The writers’ strike is over, and late-night television is making its long-anticipated return, but one show on Disney’s ABC network may return without its celebrity host.
The writers’ strike has officially come to an end, and as Tinseltown goes back to work, fans are eager to know when their favorite live shows will return–especially live shows on the air long after the evening news.
When writers went on strike on May 2, the immediate casualties of the strike were late-night television shows on networks like CBS, NBC, and ABC. Late-night talk shows, as well as NBC’s Saturday Night Live!, which has been a mainstay since October 1975, went dark, as writers have always been the very backbone of the broadcasts. After all, Kimmel isn’t Kimmel without his writers.
On Wednesday, however, the strike involving members of the Writers Guild of America (WGA) officially came to an end at 12:01 a.m. as WGA leaders voted to approve a deal tentatively made on Sunday with the American Motion Picture and Television Producers (AMPTP). Just hours after the end of the strike, late-night talk show hosts who make up the panel on Spotify’s Strike Force Five podcast announced their upcoming return.
According to an Instagram post from the panel, late-night talk shows will once again be an American tradition, beginning on October 2–exactly five months after the writers’ strike began in Hollywood.
Per the announcement, Seth Meyers will return to Late Night on NBC, Jimmy Fallon will return to The Tonight Show (also on NBC), Stephen Colbert will be back on The Late Show on CBS, and John Oliver will return to Last Week Tonight on HBO, though Oliver says he’ll be returning one day earlier than his colleagues to the HBO cable network.
And while Jimmy Kimmel was part of the announcement, it’s not clear whether he’ll actually return. Some fans are pacing the floor, waiting for–but hoping against–an announcement from Kimmel about his departure from late-night television. And if he does return on October 2, it’s even more unclear how long he plans to stay at the helm of ABC’s Jimmy Kimmel Live!
On August 30, the first episode of the Strike Force Five podcast aired. The podcast operated as a roundtable discussion of current events, and each of the five late-night talk show hosts who participated in the podcast connected via Zoom meetings. The podcast served as a meeting of the minds between Jimmy Kimmel and four of his late-night competitors.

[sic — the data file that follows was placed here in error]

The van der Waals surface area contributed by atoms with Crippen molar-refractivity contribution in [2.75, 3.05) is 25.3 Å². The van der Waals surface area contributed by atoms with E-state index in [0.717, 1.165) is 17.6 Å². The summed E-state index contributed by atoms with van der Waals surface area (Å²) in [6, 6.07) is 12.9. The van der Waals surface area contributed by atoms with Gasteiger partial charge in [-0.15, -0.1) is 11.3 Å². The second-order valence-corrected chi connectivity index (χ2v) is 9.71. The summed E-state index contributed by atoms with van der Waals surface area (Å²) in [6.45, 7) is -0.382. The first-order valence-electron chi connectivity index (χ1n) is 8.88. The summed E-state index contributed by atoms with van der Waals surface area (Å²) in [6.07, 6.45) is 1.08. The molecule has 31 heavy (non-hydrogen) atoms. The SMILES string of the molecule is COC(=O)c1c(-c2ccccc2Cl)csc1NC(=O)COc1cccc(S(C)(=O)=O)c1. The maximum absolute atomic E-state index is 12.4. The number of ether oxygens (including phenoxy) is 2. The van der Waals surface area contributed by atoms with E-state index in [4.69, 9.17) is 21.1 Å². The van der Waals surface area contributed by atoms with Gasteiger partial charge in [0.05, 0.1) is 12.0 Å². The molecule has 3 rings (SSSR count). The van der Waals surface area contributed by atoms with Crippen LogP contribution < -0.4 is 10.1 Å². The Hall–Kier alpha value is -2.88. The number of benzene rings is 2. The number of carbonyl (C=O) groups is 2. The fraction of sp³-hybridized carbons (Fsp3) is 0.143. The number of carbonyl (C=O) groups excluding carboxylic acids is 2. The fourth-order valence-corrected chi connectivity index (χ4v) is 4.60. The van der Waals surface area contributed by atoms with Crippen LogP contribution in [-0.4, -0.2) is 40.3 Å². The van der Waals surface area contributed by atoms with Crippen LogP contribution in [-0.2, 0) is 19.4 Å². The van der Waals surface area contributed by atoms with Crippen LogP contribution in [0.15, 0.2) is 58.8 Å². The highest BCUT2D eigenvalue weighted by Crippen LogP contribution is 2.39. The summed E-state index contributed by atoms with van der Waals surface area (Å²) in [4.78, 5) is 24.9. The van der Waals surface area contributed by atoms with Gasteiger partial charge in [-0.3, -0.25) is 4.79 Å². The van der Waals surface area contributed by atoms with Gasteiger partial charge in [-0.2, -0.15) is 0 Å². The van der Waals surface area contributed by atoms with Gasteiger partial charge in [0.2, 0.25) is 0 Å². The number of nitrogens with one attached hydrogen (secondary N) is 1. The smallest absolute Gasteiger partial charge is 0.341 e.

Kimmel’s Live Show Failed Miserably Before It Conquered Late-Night Television
The first episode of Jimmy Kimmel Live! aired in 2003 on Disney’s ABC network. Though Kimmel had been chosen over other talk show hosts for the coveted midnight spot at ABC, the show initially garnered extremely low ratings, and Kimmel and his team were met with an uphill battle as they attempted to attract celebrity guests to appear on the show.
Now, however, more than 20 years later, Jimmy Kimmel Live! is one of the most popular and successful late-night television shows of all time.
Over the years, Kimmel has been able to find his niche, eventually setting himself apart from long-standing competitors like David Letterman and Jay Leno, and he’s done it by being unafraid to delve into edgy content and even somewhat taboo topics.
But earlier this year, Jimmy Kimmel, the 55-year-old king of late-night TV, made the decision to step away from his empire on ABC for good. That’s despite his $15 million-a-year salary, which is equal to more than $88,000 for every appearance he makes on Jimmy Kimmel Live!
Kimmel Made Up His Mind to Retire
Kimmel says that in the spring of this year, he finally made up his mind, deciding to finally step away from the late-night talk show business. The father of four, two with ex-wife Gina Kimmel and two with his current wife, writer Molly McNearney, said he was ready to begin retirement, but just before he was to make his formal announcement, the writers’ strike began.
“I was very intent on retiring right around the time where the strike started,” Kimmel said during the debut episode of the Strike Force Five podcast.
Kimmel’s confession was met with disbelief from his late-night colleagues: “Kimmel, come on; you’re the Tom Brady of late night,” NBC’s Seth Meyers responded. “You have feigned retirement.”
But Kimmel stuck to his guns, insisting he was not joking: “I was serious; I was very, very serious.”
Kimmel’s Retirement Hits a Few Roadblocks
Despite Kimmel’s firm decision, stepping away would prove difficult for a couple of reasons. Not only had Hollywood writers gone on strike, which threw the proverbial wrench in his plans, but his contract with Disney and ABC loomed overhead, as it doesn’t expire until 2025. A three-year extension of his previous contract was signed in late 2022, meaning the late-night king would either have to tough it out or use some fancy footwork–and clever talk–to back out of the contract.
At this time, Kimmel’s future as the host of the live late-night talk show that bares his name is up in the air, but some fans fear they’re only weeks or days from a retirement announcement from Kimmel. After all, contracts, by their very nature, can be negotiable, and if the only other roadblock on his path to retirement was the WGA strike, the sure and swift path toward is retirement is at hand.